For a few marvellous seconds at the Showgrounds on Saturday, it was just as if Gary McCutcheon had never been away.
Pouncing on a loose ball before rifling a shot over Glenavon keeper James McGrath, it looked as though McCutcheon’s goal to bring the score back to 3-2 might give Ballymena United hope of getting something from the game.
Instead, within 60 seconds, Ballymena had conceded a fourth goal as another defeat was chalked up in the losses column.
While McCutcheon’s arrival will undoubtedly add to United’s attacking prowess, it’s the mayhem at the other end of the pitch that will be giving manager Glenn Ferguson the most concern.
Ballymena’s 25 league games to date have produced a remarkable 90 goals - a staggering 56 of them in the Sky Blues’ net.
Ballymena’s line-up featured three strikers in Darren Boyce, Matthew Tipton and Gary McCutcheon - although McCutcheon had a more withdrawn role when the action started, one where Ferguson believes Ballymena will get most out of him.
The natural width of Neal Gawley and Alan Teggart was sacrificed for a midfield which included Allan Jenkins, Brian McCaul and Gary Thompson - all players whose natural inclination is to get forward into attacking positions.
By a remarkable coincidence, while flicking through the TV channels after coming home from the match, I came across the classic war movie Zulu.
There have definitely been a few Rorke’s Drift-style moments for Ballymena this season - in particular, when the Sky Blues lose possession, it’s all too common to see the opposition burst forward in numbers against a hopelessly outnumbered Ballymena defence.
It’s too easy to simply point the finger at the back four, whose own forms as individuals has been patchy - there just seems to be something in the way Ballymena are set up, particularly when defending against counter-attacks - that doesn’t look right.
The loss of Gavin Taggart to long-term injury hasn’t helped either. He may not be every fan’s favourite but his ability to break up play in the middle of the park sometimes isn’t noticed until he’s not there.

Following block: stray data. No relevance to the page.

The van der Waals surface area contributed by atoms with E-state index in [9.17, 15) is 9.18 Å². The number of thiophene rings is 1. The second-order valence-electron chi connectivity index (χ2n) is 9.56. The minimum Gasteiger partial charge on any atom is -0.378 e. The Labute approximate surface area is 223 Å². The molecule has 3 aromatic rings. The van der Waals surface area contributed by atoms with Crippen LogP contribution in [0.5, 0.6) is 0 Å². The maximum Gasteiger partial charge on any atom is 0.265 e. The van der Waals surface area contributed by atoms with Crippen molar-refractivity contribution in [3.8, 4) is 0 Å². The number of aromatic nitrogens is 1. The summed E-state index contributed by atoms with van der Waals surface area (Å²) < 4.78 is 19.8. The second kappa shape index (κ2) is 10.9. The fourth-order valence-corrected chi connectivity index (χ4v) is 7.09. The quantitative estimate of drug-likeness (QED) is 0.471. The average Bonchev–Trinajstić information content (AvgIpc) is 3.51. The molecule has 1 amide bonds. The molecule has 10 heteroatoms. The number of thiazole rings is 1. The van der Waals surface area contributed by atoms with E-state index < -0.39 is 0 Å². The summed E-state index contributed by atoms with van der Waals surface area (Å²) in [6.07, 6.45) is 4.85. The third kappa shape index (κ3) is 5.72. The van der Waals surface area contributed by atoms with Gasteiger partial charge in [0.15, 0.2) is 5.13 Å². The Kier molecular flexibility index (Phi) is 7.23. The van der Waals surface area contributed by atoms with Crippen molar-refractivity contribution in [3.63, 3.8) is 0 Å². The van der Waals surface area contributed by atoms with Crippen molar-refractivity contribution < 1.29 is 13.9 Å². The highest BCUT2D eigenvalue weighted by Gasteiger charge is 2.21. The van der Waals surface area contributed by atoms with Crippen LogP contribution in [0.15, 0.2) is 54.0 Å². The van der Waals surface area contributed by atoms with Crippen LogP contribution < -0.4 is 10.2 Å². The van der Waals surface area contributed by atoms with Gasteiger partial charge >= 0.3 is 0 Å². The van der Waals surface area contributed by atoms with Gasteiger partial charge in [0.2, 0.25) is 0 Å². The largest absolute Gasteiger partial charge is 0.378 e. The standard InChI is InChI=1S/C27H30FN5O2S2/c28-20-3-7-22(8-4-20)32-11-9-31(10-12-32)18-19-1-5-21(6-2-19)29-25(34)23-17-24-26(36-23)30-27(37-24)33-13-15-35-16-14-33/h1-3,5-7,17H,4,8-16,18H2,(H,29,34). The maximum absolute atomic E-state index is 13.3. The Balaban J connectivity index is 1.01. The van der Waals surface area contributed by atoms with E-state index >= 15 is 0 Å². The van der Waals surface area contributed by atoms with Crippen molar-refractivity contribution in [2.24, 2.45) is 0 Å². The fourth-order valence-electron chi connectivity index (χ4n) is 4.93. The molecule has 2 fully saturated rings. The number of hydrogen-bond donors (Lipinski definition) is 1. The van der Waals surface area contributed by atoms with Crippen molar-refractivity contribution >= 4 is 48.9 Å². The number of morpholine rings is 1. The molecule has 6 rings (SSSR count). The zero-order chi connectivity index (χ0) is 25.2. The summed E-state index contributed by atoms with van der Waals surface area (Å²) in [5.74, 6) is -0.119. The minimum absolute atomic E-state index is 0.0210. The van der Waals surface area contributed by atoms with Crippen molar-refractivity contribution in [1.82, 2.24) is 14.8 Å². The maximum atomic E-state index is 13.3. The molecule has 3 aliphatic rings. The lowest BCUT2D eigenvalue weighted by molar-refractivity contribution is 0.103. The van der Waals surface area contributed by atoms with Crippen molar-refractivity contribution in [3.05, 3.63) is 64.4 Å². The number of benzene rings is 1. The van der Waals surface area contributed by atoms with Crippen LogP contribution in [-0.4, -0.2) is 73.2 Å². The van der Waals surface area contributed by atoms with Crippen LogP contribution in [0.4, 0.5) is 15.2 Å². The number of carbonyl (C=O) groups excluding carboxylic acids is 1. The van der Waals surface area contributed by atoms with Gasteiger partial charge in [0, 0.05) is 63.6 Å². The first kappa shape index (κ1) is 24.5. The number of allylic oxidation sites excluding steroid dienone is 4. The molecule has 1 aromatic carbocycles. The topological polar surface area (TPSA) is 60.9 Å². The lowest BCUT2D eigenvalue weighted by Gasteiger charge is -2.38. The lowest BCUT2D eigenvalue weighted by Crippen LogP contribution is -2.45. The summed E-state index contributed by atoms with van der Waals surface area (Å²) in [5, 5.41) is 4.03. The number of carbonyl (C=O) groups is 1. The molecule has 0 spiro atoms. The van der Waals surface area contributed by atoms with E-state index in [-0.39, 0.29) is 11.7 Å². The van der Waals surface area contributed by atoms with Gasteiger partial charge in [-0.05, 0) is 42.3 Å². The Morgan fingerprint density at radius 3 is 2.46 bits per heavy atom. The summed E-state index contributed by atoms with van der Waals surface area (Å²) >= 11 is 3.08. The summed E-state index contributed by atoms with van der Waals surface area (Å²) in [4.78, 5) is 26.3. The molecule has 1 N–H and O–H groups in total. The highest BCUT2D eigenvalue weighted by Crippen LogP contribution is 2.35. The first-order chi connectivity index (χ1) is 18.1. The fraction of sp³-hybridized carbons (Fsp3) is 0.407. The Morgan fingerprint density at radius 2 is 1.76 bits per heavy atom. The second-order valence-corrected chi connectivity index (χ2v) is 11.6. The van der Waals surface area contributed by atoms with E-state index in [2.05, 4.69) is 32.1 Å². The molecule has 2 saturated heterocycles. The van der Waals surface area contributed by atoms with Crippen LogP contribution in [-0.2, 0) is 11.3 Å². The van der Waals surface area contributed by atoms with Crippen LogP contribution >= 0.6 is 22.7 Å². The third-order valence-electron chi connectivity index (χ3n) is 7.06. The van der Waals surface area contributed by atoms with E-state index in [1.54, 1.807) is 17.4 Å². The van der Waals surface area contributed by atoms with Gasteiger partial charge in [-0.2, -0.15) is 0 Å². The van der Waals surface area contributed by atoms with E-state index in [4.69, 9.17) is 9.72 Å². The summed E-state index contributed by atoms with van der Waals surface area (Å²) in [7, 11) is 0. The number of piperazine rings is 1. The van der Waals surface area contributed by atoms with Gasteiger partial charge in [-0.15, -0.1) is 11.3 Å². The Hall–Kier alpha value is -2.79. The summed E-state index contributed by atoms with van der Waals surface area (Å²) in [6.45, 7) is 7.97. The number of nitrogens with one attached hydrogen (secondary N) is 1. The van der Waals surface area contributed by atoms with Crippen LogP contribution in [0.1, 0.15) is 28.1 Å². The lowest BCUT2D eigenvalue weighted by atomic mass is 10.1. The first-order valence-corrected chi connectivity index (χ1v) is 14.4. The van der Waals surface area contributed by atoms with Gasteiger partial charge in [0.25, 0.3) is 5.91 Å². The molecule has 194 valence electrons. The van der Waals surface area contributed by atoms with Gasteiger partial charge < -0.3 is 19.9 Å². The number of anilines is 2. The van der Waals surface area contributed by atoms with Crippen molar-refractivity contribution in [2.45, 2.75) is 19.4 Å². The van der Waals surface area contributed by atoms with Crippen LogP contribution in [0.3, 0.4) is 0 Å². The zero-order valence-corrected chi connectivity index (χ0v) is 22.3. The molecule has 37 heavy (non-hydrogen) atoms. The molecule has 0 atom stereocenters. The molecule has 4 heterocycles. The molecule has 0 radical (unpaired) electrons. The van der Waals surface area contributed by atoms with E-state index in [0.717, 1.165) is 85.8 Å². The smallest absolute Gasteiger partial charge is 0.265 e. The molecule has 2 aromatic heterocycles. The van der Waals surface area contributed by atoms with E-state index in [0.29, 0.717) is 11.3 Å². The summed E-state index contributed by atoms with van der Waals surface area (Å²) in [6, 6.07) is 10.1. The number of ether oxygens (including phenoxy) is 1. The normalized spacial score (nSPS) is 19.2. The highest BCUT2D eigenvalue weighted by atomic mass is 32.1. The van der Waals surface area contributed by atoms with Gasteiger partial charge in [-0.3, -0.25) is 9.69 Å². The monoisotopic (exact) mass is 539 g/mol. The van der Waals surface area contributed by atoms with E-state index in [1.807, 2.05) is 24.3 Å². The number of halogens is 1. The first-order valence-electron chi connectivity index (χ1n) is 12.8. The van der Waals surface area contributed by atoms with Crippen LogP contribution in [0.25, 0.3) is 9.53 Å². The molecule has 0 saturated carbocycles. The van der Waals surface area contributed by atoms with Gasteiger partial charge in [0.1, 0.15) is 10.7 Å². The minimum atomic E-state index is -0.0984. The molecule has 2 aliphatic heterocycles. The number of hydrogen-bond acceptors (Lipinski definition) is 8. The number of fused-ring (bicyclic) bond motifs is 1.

It’s particularly ironic that Ballymena’s defensive problems should have surfaced this season, when scoring at the other end hasn’t been as much of a problem as in recent seasons.
Over the past two years - since the departure of McCutcheon to Crusaders - United’s relative lack of firepower has been offset to a degree by the fact they have been relatively hard to break down. Remarkably, Saturday was the EIGHTH league game this season in which United have scored twice and NOT gone on to win the match. When you’re looking at having to score three times to be in with a realistic chance of winning a match, then something is clearly not right.
The defensive problems are something which United can ill afford to repeat as they embark upon their Irish Cup campaign this Saturday. A home game against junior opposition in the form of Crumlin Star would appear to be just what United need to settle their nerves, but it’s a tie fraught with potential danger.
It’s difficult to accurately judge the merits of Amateur League sides in this country because some sides who I feel could compete at a higher level will never get the chance to do so, simply because their facilities don’t meet the grade but Star’s rapid progress through the Amateur League is ample evidence that Saturday will be no cakewalk.
After last season’s exploits in reaching the final, exiting at the first hurdle this time around would be very much in the unthinkable category.
* Follow Stephen Alexander on Twitter (@Stephen_Bmena)